Aleutian Islands, chain of small islands that separate the Bering Sea (north) from the main portion of the Pacific Ocean (south). They extend in an arc southwest, then northwest, for about 1,100 miles (1,800 km) from the tip of the Alaska Peninsula to Attu Island, Alaska, U.S. The Aleutians occupy a total area of 6,821 square miles (17,666 square km).
The archipelago consists of 14 large islands, some 55 smaller islands, and innumerable islets. Nearly all of them are part of the U.S. state of Alaska. The major island groups from east to west are the Fox Islands, the Islands of the Four Mountains, and the Andreanof, Rat, and Near islands. The Komandor (Commander) Islands near the Kamchatka Peninsula of Russia are also geographically part of the Aleutians.
The Aleutian Islands form a segment of the circum-Pacific chain of volcanoes (often called the Ring of Fire) and represent a partially submerged continuation of Alaska’s Aleutian Range. Most of the islands bear marks of volcanic origin; some volcanoes—such as Shishaldin Volcano (9,372 feet [2,857 metres]), near the centre of Unimak Island—have remained active. The shores are rocky and worn by the surf, and the approaches are dangerous. In most places the land rises abruptly from the coasts to steep, bold mountains. The main navigational lanes through the chain are the Unimak, Umnak, Amukta, and Seguam passes.
10. Machu Picchu
Just shy of 600 years ago, a small plateau between two lushly forested peaks high in the Andes became a building site for the Inca Empire’s greatest city.
|Machu Picchu, a Peruvian Historical Sanctuary in 1981 and a UNESCO World Heritage Site in 1983. (Image credit: Shutterstock/Anton_Ivanov)|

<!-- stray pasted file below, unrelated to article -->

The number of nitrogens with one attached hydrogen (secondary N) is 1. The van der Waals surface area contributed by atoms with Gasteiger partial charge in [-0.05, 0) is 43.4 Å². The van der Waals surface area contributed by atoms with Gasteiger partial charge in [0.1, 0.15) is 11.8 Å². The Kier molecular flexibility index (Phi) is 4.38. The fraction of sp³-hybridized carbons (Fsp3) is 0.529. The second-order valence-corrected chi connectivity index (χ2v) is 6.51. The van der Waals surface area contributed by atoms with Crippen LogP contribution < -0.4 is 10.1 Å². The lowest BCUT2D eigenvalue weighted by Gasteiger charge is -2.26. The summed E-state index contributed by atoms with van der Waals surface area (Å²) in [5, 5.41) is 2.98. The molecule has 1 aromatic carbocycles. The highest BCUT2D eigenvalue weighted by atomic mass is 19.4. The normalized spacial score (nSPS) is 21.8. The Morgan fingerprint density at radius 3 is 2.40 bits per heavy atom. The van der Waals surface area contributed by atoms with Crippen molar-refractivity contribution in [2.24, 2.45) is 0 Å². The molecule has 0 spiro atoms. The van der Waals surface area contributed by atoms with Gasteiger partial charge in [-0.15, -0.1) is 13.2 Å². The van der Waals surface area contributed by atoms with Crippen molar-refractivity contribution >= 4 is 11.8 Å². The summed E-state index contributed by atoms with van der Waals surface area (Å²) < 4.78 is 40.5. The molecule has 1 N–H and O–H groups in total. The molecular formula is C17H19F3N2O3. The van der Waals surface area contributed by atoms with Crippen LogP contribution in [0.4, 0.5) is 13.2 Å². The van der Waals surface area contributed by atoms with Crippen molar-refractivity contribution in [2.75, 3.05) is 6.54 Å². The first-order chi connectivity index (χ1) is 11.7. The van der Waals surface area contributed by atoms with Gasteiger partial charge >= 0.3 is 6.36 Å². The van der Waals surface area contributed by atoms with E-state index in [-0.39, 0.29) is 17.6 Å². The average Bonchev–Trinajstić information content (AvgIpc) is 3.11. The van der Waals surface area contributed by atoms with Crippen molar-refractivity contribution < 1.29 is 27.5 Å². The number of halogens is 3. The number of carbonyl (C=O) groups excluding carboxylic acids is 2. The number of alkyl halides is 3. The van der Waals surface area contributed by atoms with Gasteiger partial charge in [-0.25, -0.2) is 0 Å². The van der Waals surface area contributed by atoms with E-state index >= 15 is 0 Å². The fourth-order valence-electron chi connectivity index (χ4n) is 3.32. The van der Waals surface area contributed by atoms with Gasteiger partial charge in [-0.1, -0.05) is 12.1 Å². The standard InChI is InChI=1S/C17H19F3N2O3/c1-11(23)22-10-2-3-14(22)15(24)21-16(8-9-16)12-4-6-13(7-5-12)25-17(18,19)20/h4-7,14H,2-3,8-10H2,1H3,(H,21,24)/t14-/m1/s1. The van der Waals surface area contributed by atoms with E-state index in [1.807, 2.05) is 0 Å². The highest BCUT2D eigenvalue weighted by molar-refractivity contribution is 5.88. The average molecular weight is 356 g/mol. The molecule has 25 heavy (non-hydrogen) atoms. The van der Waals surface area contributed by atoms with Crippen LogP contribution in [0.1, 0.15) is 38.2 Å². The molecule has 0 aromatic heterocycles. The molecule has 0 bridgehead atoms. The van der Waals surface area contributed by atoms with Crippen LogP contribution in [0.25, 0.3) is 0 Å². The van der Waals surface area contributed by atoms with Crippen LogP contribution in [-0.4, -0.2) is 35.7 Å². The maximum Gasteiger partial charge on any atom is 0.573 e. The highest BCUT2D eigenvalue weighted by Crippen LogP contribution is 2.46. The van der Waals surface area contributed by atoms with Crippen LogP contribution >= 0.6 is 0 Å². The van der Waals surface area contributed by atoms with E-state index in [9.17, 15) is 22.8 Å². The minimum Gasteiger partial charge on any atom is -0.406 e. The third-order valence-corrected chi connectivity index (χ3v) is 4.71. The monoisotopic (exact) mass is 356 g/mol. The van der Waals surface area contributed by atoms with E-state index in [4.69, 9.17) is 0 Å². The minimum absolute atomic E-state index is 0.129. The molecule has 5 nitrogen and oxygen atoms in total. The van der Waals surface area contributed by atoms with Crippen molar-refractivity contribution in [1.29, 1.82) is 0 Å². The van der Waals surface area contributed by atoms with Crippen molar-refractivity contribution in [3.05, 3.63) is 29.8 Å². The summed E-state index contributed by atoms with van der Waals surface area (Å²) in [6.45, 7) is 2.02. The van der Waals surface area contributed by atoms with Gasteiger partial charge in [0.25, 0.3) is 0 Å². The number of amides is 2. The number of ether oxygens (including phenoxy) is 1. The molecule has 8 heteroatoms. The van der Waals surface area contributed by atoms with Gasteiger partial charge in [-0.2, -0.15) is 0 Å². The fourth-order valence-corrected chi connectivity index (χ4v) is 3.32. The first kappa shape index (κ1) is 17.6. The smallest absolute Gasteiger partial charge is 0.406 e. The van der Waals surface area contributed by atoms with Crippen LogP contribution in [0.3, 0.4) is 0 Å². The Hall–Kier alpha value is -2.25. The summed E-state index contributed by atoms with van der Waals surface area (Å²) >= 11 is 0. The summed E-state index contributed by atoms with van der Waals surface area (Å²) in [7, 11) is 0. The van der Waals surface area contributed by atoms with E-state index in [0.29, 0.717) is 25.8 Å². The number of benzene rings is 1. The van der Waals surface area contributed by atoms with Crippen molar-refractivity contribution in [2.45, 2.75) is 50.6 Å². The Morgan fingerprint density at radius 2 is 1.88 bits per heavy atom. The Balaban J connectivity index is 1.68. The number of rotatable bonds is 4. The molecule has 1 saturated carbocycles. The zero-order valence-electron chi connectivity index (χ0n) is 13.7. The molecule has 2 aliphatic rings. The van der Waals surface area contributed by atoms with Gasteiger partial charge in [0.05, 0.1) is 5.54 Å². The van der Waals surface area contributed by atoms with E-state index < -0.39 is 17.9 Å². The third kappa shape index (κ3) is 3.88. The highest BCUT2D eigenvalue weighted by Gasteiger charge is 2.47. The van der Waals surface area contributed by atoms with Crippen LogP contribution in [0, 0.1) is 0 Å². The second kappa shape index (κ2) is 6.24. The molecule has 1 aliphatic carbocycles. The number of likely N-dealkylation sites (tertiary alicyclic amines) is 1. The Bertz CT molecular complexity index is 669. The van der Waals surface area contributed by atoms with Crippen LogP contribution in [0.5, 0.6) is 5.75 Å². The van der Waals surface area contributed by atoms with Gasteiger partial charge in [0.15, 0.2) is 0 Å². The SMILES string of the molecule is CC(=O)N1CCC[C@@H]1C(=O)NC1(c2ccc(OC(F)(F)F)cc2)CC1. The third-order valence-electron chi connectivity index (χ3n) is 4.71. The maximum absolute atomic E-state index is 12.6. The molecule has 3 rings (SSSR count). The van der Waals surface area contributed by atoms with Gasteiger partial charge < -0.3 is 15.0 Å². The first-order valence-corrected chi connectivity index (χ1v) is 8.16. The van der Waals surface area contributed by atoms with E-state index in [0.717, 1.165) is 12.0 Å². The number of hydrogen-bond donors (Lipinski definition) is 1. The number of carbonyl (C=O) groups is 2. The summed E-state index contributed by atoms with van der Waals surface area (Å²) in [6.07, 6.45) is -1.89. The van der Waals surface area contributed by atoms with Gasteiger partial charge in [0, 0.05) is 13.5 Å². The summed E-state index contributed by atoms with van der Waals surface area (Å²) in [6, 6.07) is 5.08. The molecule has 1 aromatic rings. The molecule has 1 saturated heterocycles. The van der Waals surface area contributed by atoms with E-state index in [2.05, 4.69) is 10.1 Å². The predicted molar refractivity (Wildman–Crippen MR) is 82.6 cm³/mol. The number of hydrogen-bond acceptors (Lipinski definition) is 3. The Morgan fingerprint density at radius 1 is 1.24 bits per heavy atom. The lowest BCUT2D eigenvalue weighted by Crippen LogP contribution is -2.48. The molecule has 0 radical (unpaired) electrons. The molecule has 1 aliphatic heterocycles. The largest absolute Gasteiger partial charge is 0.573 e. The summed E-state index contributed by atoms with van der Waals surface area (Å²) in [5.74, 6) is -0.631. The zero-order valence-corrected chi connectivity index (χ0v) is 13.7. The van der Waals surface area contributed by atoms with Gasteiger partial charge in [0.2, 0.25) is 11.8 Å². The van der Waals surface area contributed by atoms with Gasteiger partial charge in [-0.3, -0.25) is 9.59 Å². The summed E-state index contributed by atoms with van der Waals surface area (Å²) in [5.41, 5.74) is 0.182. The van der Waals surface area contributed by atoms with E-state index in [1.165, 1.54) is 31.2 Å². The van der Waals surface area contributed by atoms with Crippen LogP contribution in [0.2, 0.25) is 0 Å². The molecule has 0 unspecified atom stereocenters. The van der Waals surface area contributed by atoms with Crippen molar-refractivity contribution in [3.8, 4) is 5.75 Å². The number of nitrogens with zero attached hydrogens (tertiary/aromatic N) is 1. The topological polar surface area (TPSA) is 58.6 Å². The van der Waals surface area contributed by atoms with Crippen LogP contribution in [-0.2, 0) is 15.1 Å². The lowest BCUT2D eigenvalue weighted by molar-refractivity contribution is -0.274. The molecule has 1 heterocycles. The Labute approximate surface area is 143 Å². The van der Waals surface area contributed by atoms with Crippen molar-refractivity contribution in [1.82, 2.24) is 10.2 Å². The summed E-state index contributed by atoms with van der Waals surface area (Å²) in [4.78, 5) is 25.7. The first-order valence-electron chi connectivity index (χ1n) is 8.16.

This citadel in the clouds was abandoned only 100 years later but Spanish invaders never found Machu Picchu. It was left to nature before explorer Hiram Bingham caught wind of it on an expedition in 1911 and decided to investigate. A hidden city protected by the mountains, and still wonderfully inaccessible other than by foot or train, Machu Picchu is now a New Seven Wonders of the World.
The busiest time of year to visit Machu Picchu is between July and October, when the weather is typically dry and pleasant. If you’re planning your Machu Picchu travel for this time period, prepare for crowds and make sure to book tickets and tours well in advance.
The rainy season runs from November through March or early April, with downpours (and muddy trails) at their peak between January and March. The Inca Trail is closed each February for maintenance.
If you’re looking to avoid the worst of the crowds without risking too much rain, visit Machu Picchu during the months of April, May, and June.
The most popular way for adventurous travelers to reach Machu Picchu is the famous Inca Trail, which takes you on a four-day trek through the mountains and directly to the ruins. For those who don’t have the time and/or fitness to conquer the full trail, there’s a two-day version of the Inca Trail that’s shorter and easier. Note that access to the trail is restricted to just 500 people per day (including support staff—you can’t hike the Inca Trail without a guide), and permits sell out months in advance.
Fortunately, there are less crowded alternative hikes to choose from. Consider the strenuous five-day Salkantay trek for incredible high-altitude scenery, or the four-day Lares trek for stops in local Andean communities. If you’re really up for a challenge, consider the Choquequirao trek, which takes you to hidden Incan ruins that most visitors to Peru never get to see.